Diabetes in both humans in dogs, is a result of the body not producing enough insulin or the body having an inadequate response to insulin. Just like with humans, when dogs eat, their bodies break down the food into individual macronutrients that the body can then sort and utilize. Glucose, made up of a small chain of simple sugars, is a type of carbohydrate used primarily to give the body energy. Insulin is meant to be produced when we eat food so that it can carry the glucose to where it needs to go to be used as fuel for the body. When the body does not produce a sufficient amount of insulin, glucose is not able to be utilized. As a result, blood sugar levels increase and when left untreated, can lead to very serious health problems.

 

If a dog is not able to produce enough of the hormone insulin on his own, the vet may recommend a dosage of insulin that he will need to take at certain times every day. It is very important that the insulin is given at the right time. Your vet will give specific instructions on dosage and times, depending on your dog’s individual needs and if he has type I or type II diabetes (dogs most commonly have type I, while cats are more likely to have type II).

 

Some signs to watch out for that your dog has diabetes are excessive thirst, lethargy, weight loss, a change in appetite or vomiting. Your dog may show several or maybe just one of these symptoms. In general, if you notice any abnormalities in your dog’s behaviour, health or appearance, you should immediately discuss with your vet as early detection of diabetes can prevent more serious health problems.

 

Although the exact cause of diabetes in dogs is unknown, it can sometimes be a result of obesity, autoimmune disease, or can develop as a result of certain medications. Some dog breeds have been known to be more susceptible to developing diabetes. Breeds such as miniature schnauzers, Keeshonds and Samoyeds seem to be more likely to develop diabetes compared to other dog breeds, especially at around 6-9 years of age.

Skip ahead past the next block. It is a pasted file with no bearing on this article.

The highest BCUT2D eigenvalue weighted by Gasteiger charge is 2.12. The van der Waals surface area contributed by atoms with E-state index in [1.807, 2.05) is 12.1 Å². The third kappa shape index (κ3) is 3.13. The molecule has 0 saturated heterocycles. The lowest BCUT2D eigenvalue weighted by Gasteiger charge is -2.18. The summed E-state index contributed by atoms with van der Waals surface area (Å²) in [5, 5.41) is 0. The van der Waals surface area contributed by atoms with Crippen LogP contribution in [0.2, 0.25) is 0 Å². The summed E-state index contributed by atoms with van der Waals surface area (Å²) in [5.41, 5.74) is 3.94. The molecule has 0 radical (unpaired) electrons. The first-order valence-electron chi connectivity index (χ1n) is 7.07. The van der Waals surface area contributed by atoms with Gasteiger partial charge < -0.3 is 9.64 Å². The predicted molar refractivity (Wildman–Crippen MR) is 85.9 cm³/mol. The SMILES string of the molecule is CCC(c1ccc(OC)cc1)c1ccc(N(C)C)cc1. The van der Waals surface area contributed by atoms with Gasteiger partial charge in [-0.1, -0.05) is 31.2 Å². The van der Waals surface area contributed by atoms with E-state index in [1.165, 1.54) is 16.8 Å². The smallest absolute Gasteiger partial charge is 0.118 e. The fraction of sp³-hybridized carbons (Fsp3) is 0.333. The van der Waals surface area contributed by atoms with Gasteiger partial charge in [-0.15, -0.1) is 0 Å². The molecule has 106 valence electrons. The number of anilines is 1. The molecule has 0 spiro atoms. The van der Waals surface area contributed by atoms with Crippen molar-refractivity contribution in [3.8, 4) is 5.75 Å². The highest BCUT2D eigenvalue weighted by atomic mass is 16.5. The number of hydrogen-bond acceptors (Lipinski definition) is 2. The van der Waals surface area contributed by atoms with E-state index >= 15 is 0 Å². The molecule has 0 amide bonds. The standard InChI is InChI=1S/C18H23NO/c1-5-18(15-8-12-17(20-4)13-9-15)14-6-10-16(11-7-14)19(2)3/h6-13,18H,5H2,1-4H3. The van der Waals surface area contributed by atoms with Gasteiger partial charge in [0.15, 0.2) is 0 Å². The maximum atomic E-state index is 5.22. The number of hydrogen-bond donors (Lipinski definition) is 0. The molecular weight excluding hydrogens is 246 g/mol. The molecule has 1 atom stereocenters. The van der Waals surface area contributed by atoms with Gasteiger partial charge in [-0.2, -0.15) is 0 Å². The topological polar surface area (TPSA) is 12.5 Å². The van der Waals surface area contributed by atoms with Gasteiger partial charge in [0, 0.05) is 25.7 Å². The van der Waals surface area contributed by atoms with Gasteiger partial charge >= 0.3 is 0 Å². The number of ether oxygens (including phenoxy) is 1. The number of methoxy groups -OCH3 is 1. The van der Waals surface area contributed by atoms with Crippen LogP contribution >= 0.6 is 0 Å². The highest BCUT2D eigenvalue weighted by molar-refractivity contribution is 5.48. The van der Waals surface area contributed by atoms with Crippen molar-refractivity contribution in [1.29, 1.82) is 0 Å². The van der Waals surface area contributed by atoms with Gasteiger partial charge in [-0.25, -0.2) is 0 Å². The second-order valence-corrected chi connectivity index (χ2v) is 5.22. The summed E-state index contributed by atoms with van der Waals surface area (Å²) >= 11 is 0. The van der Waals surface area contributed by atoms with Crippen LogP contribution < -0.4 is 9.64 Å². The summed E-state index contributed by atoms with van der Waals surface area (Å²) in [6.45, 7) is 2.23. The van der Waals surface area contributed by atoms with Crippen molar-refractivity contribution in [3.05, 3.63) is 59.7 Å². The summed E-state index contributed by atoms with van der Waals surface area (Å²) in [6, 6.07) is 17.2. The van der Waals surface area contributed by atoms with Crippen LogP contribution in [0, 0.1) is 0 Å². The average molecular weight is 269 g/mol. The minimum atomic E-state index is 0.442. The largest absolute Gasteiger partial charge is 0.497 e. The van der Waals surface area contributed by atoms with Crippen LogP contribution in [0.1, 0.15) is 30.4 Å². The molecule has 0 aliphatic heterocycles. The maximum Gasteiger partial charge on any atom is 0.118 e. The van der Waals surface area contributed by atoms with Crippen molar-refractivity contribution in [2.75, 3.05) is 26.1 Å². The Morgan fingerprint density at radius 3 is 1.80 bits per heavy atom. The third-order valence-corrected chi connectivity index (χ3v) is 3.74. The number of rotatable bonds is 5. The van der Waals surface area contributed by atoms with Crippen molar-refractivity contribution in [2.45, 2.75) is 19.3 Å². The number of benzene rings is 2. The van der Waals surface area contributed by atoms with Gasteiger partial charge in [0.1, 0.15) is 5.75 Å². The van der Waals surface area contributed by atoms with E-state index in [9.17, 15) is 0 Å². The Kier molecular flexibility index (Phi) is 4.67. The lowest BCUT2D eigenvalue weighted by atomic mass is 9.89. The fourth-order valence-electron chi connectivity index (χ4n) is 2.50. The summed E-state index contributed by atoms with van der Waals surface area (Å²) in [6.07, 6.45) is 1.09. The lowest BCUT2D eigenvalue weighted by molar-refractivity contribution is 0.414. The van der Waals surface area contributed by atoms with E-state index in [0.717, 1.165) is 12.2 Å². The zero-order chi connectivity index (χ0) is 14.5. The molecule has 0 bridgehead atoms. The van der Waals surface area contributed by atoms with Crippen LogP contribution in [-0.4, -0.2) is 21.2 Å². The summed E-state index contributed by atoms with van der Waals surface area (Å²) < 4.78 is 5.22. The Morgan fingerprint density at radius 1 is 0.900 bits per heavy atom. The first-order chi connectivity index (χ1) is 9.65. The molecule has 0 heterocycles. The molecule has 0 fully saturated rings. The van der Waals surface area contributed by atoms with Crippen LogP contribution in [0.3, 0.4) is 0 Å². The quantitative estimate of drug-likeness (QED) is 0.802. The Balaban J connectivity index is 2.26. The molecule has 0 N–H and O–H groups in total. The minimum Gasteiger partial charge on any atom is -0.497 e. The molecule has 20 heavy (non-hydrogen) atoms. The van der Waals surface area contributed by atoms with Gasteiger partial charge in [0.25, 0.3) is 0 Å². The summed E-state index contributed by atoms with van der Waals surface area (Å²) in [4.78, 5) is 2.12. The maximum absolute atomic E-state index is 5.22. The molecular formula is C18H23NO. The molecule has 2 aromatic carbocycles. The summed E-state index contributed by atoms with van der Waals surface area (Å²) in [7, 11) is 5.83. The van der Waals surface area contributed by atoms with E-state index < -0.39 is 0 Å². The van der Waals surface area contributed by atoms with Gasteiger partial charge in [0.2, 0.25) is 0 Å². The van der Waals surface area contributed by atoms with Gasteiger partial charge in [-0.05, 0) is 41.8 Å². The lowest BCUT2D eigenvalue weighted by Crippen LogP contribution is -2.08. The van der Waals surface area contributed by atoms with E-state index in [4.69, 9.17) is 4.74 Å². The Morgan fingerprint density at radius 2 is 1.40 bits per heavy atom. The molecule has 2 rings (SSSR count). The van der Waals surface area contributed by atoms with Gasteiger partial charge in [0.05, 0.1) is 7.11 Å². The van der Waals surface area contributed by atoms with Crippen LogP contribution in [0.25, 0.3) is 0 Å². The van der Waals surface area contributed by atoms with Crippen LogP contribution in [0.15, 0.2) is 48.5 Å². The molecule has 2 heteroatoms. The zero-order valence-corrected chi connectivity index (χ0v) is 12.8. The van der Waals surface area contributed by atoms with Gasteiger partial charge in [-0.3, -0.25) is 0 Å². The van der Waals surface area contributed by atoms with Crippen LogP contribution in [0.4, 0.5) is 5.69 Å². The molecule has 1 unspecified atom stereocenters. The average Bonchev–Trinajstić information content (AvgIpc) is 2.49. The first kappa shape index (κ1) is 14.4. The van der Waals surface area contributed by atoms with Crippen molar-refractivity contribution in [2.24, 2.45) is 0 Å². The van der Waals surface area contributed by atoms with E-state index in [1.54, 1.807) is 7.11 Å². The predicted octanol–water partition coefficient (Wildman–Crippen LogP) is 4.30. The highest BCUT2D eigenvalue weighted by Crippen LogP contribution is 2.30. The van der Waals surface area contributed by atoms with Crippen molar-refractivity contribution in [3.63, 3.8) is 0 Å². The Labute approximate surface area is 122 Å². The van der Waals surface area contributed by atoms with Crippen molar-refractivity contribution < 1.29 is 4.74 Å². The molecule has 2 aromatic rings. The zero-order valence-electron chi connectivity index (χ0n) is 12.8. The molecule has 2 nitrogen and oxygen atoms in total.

The best way to try and prevent diabetes is to help your dog stay active by getting enough exercise every single day. As we know, dogs who are obese can be at higher risk of developing diabetes so make sure your dog also has a healthy diet that doesn’t include too many treats or table scraps! And as we mentioned earlier, watch out for any changes in your dogs behaviour as early detection of diabetes can help prevent more serious health complications as a result from the disease. With help from your vet and keeping your dog active and eating a wholesome diet, your dog is sure to live a happy and healthy life!

Importance of Keeping Your Dog’s Ears Clean

flapping ears

We all know how important it is to keep our own ears clean to prevent things like infections or hearing loss. It is just as important that we keep our dogs ears clean! We want to make sure our dogs stay happy and healthy; one way to do so is by keeping their ears free of potentially harmful dirt and germs!